How to paint a surfboard

August 14, 2020 | Surfing
Surfboard painting: give your favorite wave riding vehicle a new look for under $25 | Photo: Creative Commons

Has your surfboard turned yellow with the sun? Do you want to give it a new look? Learn how to paint and add vibrant colors and gorgeous designs to your old wave riding weapon.

When we buy a brand new surfboard, we know that the coloring process was performed before the resin stage to ensure everything is locked in and waterproof.

But wear and tear, as well as the sun's ultraviolet rays, will slowly change its look over time.

So, it might be interesting to change it a bit. All you need to do is let your own artistic side flow freely or get a few inspirations online.

Are you into abstractionism, realism, pop art, or surrealism?

Whatever your favorite art painting style is, you've got to make sure you do it right. Here's how to paint your surfboard using spray paint.

Materials

Painting a surfboard is inexpensive. You can do it in a couple of hours at less than $25.

Here's what you'll need:

Wax Scraper
Mineral Spirits and Acetone
Cloth
Base Coat Spray Paint
UV-Resistant Acrylic Clear Coat Spray
Masking Tape
Cardboards/Paper

Painting a surfboard: remove all the wax and make all ding repairs before spray painting | Photo: Shutterstock

DIY Surfboard Paint Job

Spray painting a surfboard is easy, but you should follow a few guidelines as there's no undo button.

Make sure to wear gloves and a mask and do it in a place where you know you won't be painting furniture, floors or other objects.

1. Clean Your Surfboard

Spend as much time as you can cleaning the surfboard that you're about to paint. This is a critical stage.

Remove any stickers you might have and do all the ding repairs before applying the paint.

Then, use a wax comb to remove all the sticky layers that are glued to your board. If needed, use a hairdryer to melt the wax.

Now, pour some mineral spirits on a cloth and clean the entire surfboard.

Once you've gotten all the wax off, wipe it with acetone until no traces of grease remain.

2. Isolate the Traction Pad and the Fin Boxes

If your goal is to add color and/or drawings to your surfboard, you must prevent the traction pad and the fin boxes from being painted.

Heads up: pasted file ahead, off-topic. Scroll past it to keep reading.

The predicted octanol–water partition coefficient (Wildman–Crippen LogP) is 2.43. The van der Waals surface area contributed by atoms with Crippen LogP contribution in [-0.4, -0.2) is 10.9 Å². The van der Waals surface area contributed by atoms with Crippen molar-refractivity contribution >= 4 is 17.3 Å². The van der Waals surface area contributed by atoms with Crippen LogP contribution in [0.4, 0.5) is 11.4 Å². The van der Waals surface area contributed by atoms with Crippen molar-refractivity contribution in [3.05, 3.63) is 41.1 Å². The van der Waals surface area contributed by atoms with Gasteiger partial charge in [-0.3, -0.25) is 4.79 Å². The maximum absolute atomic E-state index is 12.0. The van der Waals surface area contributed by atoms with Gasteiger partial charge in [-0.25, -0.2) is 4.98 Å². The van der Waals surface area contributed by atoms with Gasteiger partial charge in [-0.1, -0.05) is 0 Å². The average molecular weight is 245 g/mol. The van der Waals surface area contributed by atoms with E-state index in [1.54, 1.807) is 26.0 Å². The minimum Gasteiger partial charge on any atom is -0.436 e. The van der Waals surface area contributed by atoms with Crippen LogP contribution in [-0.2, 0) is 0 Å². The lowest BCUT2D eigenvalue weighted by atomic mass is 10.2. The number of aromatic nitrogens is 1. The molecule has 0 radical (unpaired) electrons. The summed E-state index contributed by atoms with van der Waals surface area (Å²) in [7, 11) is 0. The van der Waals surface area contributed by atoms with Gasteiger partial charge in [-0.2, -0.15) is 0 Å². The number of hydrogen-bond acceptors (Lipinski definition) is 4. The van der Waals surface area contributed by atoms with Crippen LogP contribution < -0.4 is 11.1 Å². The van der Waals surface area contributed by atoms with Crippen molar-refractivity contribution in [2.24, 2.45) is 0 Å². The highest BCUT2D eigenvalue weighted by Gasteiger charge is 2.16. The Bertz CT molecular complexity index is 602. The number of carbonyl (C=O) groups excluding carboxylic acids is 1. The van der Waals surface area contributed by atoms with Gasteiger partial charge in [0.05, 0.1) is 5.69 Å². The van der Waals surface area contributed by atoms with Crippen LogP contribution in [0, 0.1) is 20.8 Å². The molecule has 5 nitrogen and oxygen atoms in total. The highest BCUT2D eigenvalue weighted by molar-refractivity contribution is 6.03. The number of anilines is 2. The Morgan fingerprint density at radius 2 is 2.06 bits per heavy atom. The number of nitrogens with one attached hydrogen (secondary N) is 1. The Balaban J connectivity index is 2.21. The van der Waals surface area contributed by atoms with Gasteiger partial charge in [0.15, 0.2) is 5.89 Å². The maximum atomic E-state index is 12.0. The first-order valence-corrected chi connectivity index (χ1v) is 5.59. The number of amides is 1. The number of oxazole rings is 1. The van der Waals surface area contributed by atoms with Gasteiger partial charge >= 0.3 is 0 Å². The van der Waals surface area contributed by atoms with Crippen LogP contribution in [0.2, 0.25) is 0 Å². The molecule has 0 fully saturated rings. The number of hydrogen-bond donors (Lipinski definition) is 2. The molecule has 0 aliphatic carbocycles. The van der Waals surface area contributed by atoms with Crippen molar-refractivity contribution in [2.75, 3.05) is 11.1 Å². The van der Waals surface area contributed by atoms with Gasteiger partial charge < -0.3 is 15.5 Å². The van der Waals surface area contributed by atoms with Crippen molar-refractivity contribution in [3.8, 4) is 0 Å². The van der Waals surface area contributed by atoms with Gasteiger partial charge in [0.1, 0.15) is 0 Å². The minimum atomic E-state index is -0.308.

Use tape and paper to mask out or protect the areas that will not be painted. You can also use the taping mask as a stencil.

Spray paint: to paint a surfboard, you'll need base coat and an acrylic clear coat | Photo: Creative Commons

3. The Spraying Technique

The most difficult thing about painting a surfboard is ensuring that you end up with a uniform coat of paint that looks like one of those brand new surfboards available at a surf shop.

Useful tip: buy high-quality spray paint and always shake the can for at least a minute before you start painting.

Now, pay attention to the painting technique.

First, apply a "tack coat," a light coat that helps the rest of the paint stick to the board better.

It's a quick procedure that drops a very thin layer of paint over the board.

While doing so, remember to avoid spraying at a close distance. Otherwise, there will be unwanted droplets and excess paint sliding down the board.

Then, apply the base coat wherever you want. But don't overspray it.

The trick is to get a thin and generously distributed layer of paint that almost doesn't add weight to the board.

At this stage, you can also use a few stencil shapes to add creative and original designs and combine two or three colors to create color or light-to-dark fading effects.

One last tip: remember that black and darker colors will heat the board under the sun, delaminate, and end up in the ocean.

So, avoid them if you can.

4. The Clear Coat Finish

Once you've finished your paint job, it's time to apply a good acrylic clear coat, a type of lacquer that will seal the paint.

It is available in spray cans at any hardware store.

The clear coat will give the board a consistent and overall brand-new look and finish and allow you to wax it down quickly.

Once again, apply it at a distance. The more layers you add, the more opaque it will look.

Once you've completed your surfboard paint job, let it dry for 24 hours before going for a surf with your shiny wave riding vehicle.

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